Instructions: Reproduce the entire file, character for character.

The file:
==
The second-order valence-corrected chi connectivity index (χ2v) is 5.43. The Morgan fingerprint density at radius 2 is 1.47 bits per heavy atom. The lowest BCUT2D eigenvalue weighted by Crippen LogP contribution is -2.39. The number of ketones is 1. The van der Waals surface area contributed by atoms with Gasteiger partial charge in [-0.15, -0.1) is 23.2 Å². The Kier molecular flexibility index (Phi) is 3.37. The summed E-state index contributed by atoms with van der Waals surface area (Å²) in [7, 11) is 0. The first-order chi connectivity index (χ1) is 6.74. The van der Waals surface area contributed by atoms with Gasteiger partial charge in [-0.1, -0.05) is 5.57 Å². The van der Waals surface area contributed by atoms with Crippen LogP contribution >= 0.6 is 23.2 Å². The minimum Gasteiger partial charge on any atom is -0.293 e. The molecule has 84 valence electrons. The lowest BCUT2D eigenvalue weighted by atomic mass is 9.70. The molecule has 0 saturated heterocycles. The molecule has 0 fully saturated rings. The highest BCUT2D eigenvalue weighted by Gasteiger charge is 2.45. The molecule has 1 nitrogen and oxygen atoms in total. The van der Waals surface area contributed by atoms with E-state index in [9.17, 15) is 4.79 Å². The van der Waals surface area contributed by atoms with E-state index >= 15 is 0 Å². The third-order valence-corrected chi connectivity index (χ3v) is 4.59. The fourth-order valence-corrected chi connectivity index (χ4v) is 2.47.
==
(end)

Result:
The second-order valence-corrected chi connectivity index (χ2v) is 5.43. The Morgan fingerprint density at radius 2 is 1.47 bits per heavy atom. The lowest BCUT2D eigenvalue weighted by Crippen LogP contribution is -2.39. The number of ketones is 1. The van der Waals surface area contributed by atoms with Gasteiger partial charge in [-0.15, -0.1) is 23.2 Å². The Kier molecular flexibility index (Phi) is 3.37. The summed E-state index contributed by atoms with van der Waals surface area (Å²) in [7, 11) is 0. The first-order chi connectivity index (χ1) is 6.74. The van der Waals surface area contributed by atoms with Gasteiger partial charge in [-0.1, -0.05) is 5.57 Å². The van der Waals surface area contributed by atoms with Crippen LogP contribution >= 0.6 is 23.2 Å². The minimum Gasteiger partial charge on any atom is -0.293 e. The molecule has 84 valence electrons. The lowest BCUT2D eigenvalue weighted by atomic mass is 9.70. The molecule has 0 saturated heterocycles. The molecule has 0 fully saturated rings. The highest BCUT2D eigenvalue weighted by Gasteiger charge is 2.45. The molecule has 1 nitrogen and oxygen atoms in total. The van der Waals surface area contributed by atoms with E-state index in [9.17, 15) is 4.79 Å². The van der Waals surface area contributed by atoms with E-state index >= 15 is 0 Å². The third-order valence-corrected chi connectivity index (χ3v) is 4.59. The fourth-order valence-corrected chi connectivity index (χ4v) is 2.47.